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Authors: Carol Ann Harris

Storms

BOOK: Storms
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Author's Note

Everything
in
this book is
true and documented. Some
conversations have
been re-created from memory. Certain names have been changed.

STORMS

My Life
with Lindsen Buckingham
and Fleetwood Mac

Carol Ann Harris

Library of Congress Cataloging-in-Publication Data

Harris, Carol Ann.

Storms : my life with Lindsey Buckingham and Fleetwood Mac / Carol Ann
Harris. —1st ed.

        p. cm.

ISBN-13: 978-1-55652-660-2

ISBN-10: 1-55652-660-1

1. Buckingham, Lindsey. 2. Rock musicians—Biography. 3. Harris, Carol Ann. 4. Fleetwood Mac (Musical group) I. Title.

ML419.B84H37 2007

782.42166092'2—dc22

[B]

2006100149

Cover and interior design: Emily Brackett / Visible Logic
Cover images: Bettmann/CORBIS (band); Mediolmages/Getty (clouds)
All photos courtesy of the collection of Carol Ann Harris unless otherwise
noted.

©2007 by Carol Ann Harris
All rights reserved
First edition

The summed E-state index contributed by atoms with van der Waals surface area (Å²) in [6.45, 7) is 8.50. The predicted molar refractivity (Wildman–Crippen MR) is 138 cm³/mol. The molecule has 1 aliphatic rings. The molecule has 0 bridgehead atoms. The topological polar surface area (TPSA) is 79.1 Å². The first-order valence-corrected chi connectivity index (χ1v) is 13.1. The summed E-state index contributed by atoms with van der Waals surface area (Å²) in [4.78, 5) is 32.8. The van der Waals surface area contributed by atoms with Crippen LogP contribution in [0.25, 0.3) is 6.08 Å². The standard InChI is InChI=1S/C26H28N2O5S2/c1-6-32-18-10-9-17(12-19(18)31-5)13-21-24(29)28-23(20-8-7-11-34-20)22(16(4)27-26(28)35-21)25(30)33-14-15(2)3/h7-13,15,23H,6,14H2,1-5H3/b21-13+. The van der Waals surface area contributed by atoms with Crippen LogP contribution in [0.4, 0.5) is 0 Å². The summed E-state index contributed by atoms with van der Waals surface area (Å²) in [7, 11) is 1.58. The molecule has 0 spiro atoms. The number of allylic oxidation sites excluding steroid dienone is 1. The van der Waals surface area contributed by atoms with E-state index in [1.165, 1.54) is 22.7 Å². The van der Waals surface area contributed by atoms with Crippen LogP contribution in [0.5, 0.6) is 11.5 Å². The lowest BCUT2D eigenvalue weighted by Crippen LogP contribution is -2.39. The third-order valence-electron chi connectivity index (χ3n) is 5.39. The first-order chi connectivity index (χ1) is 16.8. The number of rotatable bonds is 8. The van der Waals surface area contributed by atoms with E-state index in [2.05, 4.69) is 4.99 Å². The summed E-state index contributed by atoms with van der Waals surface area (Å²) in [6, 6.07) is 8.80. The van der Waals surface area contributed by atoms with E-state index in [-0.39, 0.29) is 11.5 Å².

Published by Chicago Review Press, Incorporated
814 North Franklin Street
Chicago, Illinois 60610
ISBN-13: 978-1-55652-660-2

ISBN-10: 1-55652-660-1

Printed in the United States of America

5 4 3 2 1

This book is dedicated to the memory of my parents, Ruth and Tom Harris. I miss you more than words can say.

A special recognition to my husband, Swiss rock drummer Martin Ehrsam, for his endless patience, love, guidance, and support that has never wavered from the moment we met… thank you for not only believing in me, but giving me the courage to follow my dreams.

ACKNOWLEDGMENTS

I would like to thank Yuval Taylor and Chicago Review Press for their support, encouragement, and hard work on my book. Special thanks to Michelle Schoob for her editing input. I gratefully acknowledge the dedication and friendship of my agent B. J. Robbins. Thanks again to one of the best photographers on the planet, Ed Roach, for the generous use of his fabulous photographs in this book. And many thanks to my friend, the brilliant Charles Bush, for his amazing photographs.